having or marked by a strong tendency The editorials in this periodical are tendentious rather than truth-seeking. Syn. saying little. answering lengthy questions with a "Yep" or "Nope. swagger display in order to impress others. succinct: /sək'sɪŋkt/ a. terse. charm charm to bring good luck and avert misfortune. brief. if you control your appetite. self-controlled. talisman: /'tælɪsmɛn. the talisman is the most powerful of all the magical charms. silent silent or reserved in speech. not speaking. written order to require appearance in court to give testimony But you know a subpoena is an order of the court to appear and if called to appear I'll appear. walk with a lofty proud gait Don't strut out your resume until you have more accomplishments to list. Syn. you won't gain too much weight. 'tælɪzmən/ n. Syn. tendentious: /tɛn'dɛnʃəs/ a. restrained restrained. not inclined to speak or converse The stereotypical cowboy is a taciturn soul. . tacit: /'tæsɪt/ a. indicated or understood without expressed directly. something that apparently has magic power According to the myth.". swagger. temperate: /'tɛmpərət/ a. compact brief or compact. taciturn: /'tæsɪtə:n/ a.strut: /strʌt/ v. subpoena: /səb'pi:nə/ n. Syn. silent We have a tacit agreement based on only a handshake. precise expression in few words Don't bore your audience with excess verbiage: be succinct. moderate in degree or quality Try to be temperate in your eating this holiday season. by clear. Syn.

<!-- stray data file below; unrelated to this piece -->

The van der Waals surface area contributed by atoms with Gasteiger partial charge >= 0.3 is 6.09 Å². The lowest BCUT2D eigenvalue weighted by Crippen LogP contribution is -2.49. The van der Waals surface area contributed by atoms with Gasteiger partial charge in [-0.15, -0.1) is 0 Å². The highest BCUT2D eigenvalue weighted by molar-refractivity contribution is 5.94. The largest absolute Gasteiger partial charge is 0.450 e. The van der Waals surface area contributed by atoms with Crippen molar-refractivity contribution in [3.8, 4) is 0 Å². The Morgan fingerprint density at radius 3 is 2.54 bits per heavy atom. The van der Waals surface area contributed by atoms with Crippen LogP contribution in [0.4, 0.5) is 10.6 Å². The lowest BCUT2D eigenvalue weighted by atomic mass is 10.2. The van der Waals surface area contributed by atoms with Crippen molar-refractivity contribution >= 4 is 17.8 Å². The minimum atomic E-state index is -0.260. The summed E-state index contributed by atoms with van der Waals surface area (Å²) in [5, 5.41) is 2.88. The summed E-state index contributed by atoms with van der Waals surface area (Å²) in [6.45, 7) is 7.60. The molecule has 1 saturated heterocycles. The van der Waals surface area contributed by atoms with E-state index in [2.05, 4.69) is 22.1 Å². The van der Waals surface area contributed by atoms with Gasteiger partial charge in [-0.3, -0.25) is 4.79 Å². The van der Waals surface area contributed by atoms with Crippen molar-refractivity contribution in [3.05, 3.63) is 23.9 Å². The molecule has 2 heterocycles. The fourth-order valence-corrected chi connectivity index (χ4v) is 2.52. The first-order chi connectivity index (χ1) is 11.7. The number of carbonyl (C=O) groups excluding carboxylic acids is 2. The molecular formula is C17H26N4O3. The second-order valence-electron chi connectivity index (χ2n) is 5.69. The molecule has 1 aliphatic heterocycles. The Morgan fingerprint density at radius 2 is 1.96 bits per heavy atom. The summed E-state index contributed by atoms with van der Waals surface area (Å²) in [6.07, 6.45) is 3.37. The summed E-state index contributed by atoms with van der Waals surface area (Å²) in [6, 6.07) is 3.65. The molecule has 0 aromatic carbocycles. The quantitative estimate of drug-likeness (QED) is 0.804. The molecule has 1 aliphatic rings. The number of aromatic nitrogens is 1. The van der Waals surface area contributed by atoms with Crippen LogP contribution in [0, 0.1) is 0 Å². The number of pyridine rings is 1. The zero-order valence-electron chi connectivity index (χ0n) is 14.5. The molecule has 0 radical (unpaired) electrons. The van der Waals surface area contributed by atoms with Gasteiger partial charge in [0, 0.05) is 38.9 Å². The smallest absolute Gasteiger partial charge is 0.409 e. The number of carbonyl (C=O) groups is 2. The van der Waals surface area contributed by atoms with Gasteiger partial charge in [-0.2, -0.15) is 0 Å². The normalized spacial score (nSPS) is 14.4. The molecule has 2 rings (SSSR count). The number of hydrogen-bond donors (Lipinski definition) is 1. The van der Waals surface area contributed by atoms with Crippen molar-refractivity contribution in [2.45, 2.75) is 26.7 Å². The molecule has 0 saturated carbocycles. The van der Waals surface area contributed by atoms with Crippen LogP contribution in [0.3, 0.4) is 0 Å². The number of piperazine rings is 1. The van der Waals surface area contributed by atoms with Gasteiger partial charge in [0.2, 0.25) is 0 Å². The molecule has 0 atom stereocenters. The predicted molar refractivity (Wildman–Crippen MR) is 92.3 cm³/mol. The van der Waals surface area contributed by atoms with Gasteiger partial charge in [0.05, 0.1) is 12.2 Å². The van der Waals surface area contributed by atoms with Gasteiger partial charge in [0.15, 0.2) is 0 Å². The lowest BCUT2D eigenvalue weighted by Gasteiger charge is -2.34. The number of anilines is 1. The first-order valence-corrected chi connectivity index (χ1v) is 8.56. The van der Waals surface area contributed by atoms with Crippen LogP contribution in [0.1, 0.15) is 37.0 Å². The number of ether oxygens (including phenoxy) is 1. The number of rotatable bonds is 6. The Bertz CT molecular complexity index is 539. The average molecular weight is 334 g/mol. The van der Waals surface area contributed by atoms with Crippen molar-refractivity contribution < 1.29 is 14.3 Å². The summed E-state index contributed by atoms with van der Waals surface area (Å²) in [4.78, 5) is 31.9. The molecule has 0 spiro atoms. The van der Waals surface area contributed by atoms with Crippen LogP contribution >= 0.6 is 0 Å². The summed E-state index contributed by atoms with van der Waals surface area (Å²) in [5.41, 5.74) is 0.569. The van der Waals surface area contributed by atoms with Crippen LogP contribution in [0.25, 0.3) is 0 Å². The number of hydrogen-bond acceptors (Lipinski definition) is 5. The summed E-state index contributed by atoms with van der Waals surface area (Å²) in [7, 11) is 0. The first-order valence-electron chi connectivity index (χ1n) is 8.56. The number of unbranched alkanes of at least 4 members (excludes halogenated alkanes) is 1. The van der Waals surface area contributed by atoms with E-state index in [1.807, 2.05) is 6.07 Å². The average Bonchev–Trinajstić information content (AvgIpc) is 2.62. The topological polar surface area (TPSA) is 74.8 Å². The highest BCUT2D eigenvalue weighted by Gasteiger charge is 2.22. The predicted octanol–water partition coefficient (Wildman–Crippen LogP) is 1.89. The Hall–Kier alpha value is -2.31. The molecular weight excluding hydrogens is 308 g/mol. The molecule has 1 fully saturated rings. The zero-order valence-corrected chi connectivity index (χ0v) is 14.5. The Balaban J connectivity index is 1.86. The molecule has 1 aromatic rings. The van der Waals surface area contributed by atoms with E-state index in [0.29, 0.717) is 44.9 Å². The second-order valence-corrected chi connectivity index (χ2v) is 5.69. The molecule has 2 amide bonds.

or the power of exertion and feeling. Syn. torpid: /'tɔ:pɪd/ a. docile Although Susan seemed a tractable young woman.tenuous: /'tɛnjʊəs/ a. tortuous: /'tɔ:tjʊəs/ a. not straightforward./'taɪreɪd/ n. trenchant: /'trɛntʃənt/ a. I believed to be marine phantoms. governable. timorous: /'tɪmərəs/ a. keen forceful. incisive. long angry or violent speech Your tirade is juvenile. as smooth There is a fine line between speech that is terse and to the point and speech that is too abrupt. slim long and thin. it is unwise to go faster than twenty miles an hour on it. brief effectively concise. terse: /tɜrs/ a. and dare I say. slender. truculent: . numb. Syn. having little substance The allegiance of our allies is held by rather tenuous ties. easily handled or worked. appearing as if wiped or rubbed. docile easily managed or controlled. demonstrating fear. concise. Syn. she had a stubborn streak of independence. and vigorous. Syn. circuitous Because this road is so tortuous. having lost motion. tractable: /'træktəb(ə)l/ a. thin. effective. devious marked by repeated turns or bends. tirade: /taɪ'reɪd/. weakly hesitant His timorous manner betrayed the fear he felt at the moment. benumbed The two ships becalmed on a torpid sea. fearful fearful. unprofessional. winding or twisting. hypocritical. winding. sharp or keen I am afraid of his trenchant wit for it is so often sarcastic. extended scolding. Syn. rare. Syn.